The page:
We all know that smartphones attract germs. More and more, people are being told they need to clean their phones. So… just how dirty are they, and should we really be concerned? 

Last year, a team of Estonian doctors investigated the bacterial levels of phones held by teenagers at a high school. They found a high level of bacterial contamination (over 17,000 microbes!) on each mobile device. These results were similar to a University of Arizona’s discovery that the average phone has 10x the bacteria as a toilet seat. 

That’s… not great.

Quantity vs. Type of Pathogen

The human body carries many organisms that don’t always get you sick. In fact, Staph and Streptococcus organisms live in abundance on our hands and skin. In a recent Time Magazine interview Emily Martin, a professor at the University of  Michigan School of Public Health, remarked that most of the organisms found on phones are not pathogens that will make you sick.

So although there are tens of thousands of little bugs running around on your phone…you probably don’t have to freak out. For the general public it isn’t the quantity of bugs you should be concerned about. Rather, it is what type of bug is ending up on your phone.

Types of Bacteria in Different Environments

It should come as no surprise that your environment dictates what type of bacteria will end up on your devices.  So while the high school students in Estonia may have phones with 10x the bacteria of a toilet seat, they’re probably going to be okay.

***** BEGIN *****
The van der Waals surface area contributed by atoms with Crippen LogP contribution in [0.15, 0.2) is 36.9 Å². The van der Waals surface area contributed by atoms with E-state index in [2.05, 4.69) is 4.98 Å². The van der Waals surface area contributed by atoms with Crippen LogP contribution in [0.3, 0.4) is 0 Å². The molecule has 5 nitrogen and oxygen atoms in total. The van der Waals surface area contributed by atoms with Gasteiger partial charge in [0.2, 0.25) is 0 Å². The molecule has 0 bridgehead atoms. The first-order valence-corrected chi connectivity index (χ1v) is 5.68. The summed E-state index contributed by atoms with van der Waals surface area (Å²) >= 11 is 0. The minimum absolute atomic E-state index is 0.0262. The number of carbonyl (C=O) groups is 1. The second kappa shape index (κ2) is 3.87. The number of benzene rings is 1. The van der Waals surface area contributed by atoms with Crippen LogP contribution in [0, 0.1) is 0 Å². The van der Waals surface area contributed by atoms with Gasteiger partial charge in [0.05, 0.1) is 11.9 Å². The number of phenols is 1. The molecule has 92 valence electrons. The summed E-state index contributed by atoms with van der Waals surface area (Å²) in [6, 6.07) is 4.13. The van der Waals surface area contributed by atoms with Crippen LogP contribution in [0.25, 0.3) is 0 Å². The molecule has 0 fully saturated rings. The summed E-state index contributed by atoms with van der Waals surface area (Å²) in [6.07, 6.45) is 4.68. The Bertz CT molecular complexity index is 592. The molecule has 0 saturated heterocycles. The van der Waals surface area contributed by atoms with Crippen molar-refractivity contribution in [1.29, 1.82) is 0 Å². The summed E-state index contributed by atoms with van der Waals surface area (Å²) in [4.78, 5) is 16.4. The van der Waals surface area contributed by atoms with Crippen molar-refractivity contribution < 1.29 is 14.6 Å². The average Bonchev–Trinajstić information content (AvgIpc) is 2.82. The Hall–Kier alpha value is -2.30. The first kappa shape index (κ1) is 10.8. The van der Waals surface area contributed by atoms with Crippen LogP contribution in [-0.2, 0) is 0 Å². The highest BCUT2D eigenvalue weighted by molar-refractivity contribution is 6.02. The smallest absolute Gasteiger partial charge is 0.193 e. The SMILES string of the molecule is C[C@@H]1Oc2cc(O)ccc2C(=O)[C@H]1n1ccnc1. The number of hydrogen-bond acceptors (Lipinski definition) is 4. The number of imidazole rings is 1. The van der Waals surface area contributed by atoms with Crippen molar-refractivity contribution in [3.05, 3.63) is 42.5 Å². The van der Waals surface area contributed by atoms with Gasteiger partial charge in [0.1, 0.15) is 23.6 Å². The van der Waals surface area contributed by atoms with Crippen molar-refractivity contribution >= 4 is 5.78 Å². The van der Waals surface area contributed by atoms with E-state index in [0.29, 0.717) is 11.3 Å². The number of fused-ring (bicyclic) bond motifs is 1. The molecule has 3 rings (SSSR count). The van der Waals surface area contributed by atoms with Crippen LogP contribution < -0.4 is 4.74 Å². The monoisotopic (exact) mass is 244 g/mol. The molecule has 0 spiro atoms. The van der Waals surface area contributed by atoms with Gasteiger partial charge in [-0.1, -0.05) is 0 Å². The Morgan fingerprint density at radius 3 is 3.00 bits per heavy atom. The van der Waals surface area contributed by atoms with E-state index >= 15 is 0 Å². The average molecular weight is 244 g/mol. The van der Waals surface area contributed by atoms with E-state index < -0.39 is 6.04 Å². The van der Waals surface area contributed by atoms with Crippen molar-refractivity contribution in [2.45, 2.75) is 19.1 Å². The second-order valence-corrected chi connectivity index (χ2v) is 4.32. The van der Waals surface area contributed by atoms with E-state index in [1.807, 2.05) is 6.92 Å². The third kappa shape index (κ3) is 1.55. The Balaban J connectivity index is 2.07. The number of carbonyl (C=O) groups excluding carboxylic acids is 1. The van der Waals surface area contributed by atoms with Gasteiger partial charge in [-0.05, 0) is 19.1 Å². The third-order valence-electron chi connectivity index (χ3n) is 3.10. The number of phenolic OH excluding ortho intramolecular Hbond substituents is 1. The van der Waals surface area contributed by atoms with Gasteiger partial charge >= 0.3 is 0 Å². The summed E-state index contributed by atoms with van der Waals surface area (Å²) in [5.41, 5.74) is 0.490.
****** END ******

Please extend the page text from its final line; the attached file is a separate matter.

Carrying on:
Yet you should have some concern when making your next trip to the hospital. A British study found that over 38% of hospital mobile phones contained at least one bacterial species. These are bugs that can cause diarrhea and blood infections. Another study found 81% of staff devices contaminated with pathogenic bacteria. These mobile phones contained Staph, E. Coli and a number of other pathogens.                                                                     

The Bottom Line

If you’re using your phone at home or in daily errands you’re probably going to be okay.

But if you spend time in a healthcare or food processing environment – where more dangerous pathogens can be more easily picked up – you’ll want to sanitize your phone effectively and regularly.


To learn about CleanSlate UV’s mobile device sanitizer for healthcare, and what makes CleanSlate UV the most effective tabletop sanitizer on the market, please visit our website at www.cleanslateuv.com.

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Scott Mason is the Chief of Business Development and Co-Founder of CleanSlate UV.